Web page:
On 22/06/2010 7:34 PM, WM wrote: > On 22 Jun., 01:29, "Mike Terry" > <news.dead.person.sto...@darjeeling.plus.com> wrote: >> "WM"<mueck...@rz.fh-augsburg.de> wrote in message >> > >>> Correct. Therefore the set of antidiagonals appears to be uncountable >>> = unlistable. But it is countable. >> >> I don't see why you say it appears to be uncountable. (See below) >> > >>> The set of antidiagonals that can be constructed (by a given >>> substitution rule) from an infinite sequence of lists. >> >> Ah, OK. >> >> So we have (L0, L1, L2, ...), and corresponding to each Ln we have an >> antidiagonal An. So we have a sequence (A0, A1, A2, ...). >> >> But (A0, A1, A2, ...) is obviously countable. Above you say it's "certainly >> not countable", but it is. > > The set is certainly countable. But it cannot be written as a list > because the antidiagonal of the supposed list would belong to the set > but not to the list. Therefore it is not countable. > > Regards, WM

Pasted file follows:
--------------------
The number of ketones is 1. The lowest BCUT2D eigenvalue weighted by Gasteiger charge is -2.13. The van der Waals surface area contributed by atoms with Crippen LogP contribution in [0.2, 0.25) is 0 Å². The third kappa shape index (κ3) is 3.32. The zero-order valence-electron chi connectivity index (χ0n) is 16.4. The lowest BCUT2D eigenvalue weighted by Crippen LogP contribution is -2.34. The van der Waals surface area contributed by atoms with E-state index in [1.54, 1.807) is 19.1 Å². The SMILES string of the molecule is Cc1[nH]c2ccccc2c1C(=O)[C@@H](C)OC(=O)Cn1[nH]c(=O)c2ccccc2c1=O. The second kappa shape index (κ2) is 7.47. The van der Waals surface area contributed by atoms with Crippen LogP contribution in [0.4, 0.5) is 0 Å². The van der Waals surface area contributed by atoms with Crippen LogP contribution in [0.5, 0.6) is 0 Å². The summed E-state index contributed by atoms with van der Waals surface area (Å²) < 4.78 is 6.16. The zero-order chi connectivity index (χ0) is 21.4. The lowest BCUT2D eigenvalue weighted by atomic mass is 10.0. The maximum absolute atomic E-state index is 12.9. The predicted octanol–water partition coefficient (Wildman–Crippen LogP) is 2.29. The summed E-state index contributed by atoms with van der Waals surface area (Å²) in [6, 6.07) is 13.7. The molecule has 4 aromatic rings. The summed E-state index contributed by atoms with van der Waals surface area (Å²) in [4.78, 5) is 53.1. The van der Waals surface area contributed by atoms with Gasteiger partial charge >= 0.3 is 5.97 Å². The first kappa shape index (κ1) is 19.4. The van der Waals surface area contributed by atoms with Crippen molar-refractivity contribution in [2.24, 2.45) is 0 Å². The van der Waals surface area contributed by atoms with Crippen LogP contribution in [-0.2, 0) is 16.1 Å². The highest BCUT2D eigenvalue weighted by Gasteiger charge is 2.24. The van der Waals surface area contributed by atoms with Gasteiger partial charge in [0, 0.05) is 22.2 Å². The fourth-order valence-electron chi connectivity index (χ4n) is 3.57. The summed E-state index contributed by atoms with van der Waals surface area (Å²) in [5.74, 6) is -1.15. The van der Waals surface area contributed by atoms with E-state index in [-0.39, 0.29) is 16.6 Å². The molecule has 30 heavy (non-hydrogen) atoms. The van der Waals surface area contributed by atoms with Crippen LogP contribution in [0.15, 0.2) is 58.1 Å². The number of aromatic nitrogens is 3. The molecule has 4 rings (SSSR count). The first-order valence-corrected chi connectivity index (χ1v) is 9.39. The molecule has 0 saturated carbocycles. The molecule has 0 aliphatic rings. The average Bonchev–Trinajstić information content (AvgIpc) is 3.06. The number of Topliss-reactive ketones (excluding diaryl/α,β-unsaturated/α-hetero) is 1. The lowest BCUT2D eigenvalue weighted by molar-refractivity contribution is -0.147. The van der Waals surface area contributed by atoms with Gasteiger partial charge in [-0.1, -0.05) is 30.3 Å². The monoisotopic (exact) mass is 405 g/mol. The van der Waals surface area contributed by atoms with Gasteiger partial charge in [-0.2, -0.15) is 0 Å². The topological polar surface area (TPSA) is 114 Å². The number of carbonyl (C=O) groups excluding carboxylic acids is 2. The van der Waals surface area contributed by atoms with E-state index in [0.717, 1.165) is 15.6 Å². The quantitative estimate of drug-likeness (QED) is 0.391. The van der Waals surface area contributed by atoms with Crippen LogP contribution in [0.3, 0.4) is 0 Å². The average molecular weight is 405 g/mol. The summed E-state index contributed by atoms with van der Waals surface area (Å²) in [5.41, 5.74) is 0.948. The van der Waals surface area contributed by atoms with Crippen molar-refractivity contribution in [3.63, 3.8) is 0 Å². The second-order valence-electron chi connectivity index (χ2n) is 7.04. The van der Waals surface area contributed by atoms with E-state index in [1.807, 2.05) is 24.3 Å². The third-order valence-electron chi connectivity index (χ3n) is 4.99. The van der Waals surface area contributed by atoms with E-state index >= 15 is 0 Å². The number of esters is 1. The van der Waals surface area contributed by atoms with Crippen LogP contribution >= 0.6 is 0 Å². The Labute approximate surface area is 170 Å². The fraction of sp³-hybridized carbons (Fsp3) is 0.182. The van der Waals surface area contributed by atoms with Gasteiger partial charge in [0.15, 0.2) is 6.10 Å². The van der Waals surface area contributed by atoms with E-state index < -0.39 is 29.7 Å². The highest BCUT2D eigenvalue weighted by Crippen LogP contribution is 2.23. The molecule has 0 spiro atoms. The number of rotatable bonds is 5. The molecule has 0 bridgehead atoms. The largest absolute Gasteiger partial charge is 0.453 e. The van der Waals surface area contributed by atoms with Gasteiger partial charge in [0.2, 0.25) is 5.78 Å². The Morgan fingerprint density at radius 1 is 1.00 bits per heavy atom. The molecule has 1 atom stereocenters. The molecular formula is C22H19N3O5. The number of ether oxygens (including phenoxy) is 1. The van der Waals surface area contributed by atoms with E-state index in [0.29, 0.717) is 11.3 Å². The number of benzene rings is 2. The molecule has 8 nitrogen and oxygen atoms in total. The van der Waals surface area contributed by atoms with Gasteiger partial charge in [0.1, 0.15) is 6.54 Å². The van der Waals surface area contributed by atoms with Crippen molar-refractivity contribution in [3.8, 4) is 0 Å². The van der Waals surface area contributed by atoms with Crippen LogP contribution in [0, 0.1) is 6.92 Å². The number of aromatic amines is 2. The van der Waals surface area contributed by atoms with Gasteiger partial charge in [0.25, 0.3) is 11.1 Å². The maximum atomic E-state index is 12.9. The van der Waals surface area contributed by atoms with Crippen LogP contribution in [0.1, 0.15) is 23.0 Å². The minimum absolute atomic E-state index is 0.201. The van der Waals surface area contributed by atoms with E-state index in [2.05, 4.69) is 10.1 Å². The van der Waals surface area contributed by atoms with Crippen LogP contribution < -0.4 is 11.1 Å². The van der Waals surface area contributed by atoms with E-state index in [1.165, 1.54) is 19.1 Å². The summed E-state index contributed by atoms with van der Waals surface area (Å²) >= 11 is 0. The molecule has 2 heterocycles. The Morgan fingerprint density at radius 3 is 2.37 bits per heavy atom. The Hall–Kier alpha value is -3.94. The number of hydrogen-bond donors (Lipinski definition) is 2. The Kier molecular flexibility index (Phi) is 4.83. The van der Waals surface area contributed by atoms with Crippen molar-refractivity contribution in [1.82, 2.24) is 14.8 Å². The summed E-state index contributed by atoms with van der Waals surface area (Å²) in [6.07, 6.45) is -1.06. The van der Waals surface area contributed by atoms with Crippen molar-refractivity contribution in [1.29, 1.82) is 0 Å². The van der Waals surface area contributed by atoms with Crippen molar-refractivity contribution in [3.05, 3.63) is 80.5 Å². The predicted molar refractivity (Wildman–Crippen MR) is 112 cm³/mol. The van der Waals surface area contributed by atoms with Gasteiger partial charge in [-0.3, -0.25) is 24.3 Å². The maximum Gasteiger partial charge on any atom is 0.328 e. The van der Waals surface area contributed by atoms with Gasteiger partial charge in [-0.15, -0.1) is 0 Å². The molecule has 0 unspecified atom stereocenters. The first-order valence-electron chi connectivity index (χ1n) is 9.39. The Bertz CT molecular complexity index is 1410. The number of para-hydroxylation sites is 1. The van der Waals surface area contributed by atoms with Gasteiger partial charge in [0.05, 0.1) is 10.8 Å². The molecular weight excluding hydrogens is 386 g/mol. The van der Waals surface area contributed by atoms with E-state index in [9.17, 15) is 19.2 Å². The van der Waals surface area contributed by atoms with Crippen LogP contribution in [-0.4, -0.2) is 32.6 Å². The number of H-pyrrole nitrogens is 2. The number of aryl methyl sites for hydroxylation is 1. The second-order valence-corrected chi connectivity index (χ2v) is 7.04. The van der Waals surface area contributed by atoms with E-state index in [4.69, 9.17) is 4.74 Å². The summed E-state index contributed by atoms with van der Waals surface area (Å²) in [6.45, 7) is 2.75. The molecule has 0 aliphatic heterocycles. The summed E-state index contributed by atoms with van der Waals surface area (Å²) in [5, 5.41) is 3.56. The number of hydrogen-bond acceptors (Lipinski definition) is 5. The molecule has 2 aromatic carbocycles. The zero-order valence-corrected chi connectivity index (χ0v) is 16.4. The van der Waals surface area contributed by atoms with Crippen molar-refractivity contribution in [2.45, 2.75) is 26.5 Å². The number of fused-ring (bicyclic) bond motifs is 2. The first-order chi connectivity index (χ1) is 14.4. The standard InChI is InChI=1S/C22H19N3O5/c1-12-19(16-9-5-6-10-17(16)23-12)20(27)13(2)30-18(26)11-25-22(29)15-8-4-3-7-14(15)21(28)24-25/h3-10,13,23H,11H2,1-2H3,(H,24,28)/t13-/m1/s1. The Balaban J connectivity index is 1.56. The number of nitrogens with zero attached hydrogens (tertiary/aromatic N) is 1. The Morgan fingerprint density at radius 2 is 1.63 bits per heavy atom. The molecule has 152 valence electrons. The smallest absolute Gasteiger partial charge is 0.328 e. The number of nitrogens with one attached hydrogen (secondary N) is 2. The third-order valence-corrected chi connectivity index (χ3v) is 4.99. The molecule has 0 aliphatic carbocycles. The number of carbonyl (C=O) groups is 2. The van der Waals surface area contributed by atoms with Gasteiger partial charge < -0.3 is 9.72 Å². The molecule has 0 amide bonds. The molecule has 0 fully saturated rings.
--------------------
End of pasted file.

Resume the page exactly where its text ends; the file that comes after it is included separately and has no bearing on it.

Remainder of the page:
The antidiagonal of the list of (A0, A1, A2,...) would only belong to the set if it is also the antidiagnoal of some Ln, which you haven't proved to be the case.